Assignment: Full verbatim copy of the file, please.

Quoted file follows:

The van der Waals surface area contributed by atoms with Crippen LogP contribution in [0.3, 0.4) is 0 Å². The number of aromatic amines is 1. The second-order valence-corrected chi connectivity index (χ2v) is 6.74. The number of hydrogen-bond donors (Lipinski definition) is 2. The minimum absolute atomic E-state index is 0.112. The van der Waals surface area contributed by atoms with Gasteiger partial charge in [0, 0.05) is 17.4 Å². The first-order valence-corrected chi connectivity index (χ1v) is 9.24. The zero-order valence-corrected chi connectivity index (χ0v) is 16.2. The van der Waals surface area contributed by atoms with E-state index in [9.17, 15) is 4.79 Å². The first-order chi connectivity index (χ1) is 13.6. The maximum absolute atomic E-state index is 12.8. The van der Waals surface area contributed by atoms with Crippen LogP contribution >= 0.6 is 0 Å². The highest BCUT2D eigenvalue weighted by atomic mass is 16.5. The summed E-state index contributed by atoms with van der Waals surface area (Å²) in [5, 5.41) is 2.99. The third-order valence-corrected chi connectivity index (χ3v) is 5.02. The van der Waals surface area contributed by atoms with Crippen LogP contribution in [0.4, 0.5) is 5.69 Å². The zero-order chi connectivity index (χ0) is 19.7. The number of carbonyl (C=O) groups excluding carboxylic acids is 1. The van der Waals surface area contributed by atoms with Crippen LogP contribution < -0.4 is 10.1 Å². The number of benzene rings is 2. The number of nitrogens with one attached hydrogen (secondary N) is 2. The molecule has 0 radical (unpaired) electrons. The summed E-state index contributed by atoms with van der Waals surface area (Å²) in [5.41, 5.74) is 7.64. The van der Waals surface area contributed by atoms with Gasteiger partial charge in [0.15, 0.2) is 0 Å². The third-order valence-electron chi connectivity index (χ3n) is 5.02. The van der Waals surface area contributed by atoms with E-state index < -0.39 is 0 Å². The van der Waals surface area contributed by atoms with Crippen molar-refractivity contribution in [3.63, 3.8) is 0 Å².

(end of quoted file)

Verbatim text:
The van der Waals surface area contributed by atoms with Crippen LogP contribution in [0.3, 0.4) is 0 Å². The number of aromatic amines is 1. The second-order valence-corrected chi connectivity index (χ2v) is 6.74. The number of hydrogen-bond donors (Lipinski definition) is 2. The minimum absolute atomic E-state index is 0.112. The van der Waals surface area contributed by atoms with Gasteiger partial charge in [0, 0.05) is 17.4 Å². The first-order valence-corrected chi connectivity index (χ1v) is 9.24. The zero-order valence-corrected chi connectivity index (χ0v) is 16.2. The van der Waals surface area contributed by atoms with E-state index in [9.17, 15) is 4.79 Å². The first-order chi connectivity index (χ1) is 13.6. The maximum absolute atomic E-state index is 12.8. The van der Waals surface area contributed by atoms with Crippen LogP contribution >= 0.6 is 0 Å². The highest BCUT2D eigenvalue weighted by atomic mass is 16.5. The summed E-state index contributed by atoms with van der Waals surface area (Å²) in [5, 5.41) is 2.99. The third-order valence-corrected chi connectivity index (χ3v) is 5.02. The van der Waals surface area contributed by atoms with Crippen LogP contribution in [0.4, 0.5) is 5.69 Å². The zero-order chi connectivity index (χ0) is 19.7. The number of carbonyl (C=O) groups excluding carboxylic acids is 1. The van der Waals surface area contributed by atoms with Crippen LogP contribution < -0.4 is 10.1 Å². The number of benzene rings is 2. The number of nitrogens with one attached hydrogen (secondary N) is 2. The molecule has 0 radical (unpaired) electrons. The summed E-state index contributed by atoms with van der Waals surface area (Å²) in [5.41, 5.74) is 7.64. The van der Waals surface area contributed by atoms with Gasteiger partial charge in [0.15, 0.2) is 0 Å². The third-order valence-electron chi connectivity index (χ3n) is 5.02. The van der Waals surface area contributed by atoms with E-state index < -0.39 is 0 Å². The van der Waals surface area contributed by atoms with Crippen molar-refractivity contribution in [3.63, 3.8) is 0 Å².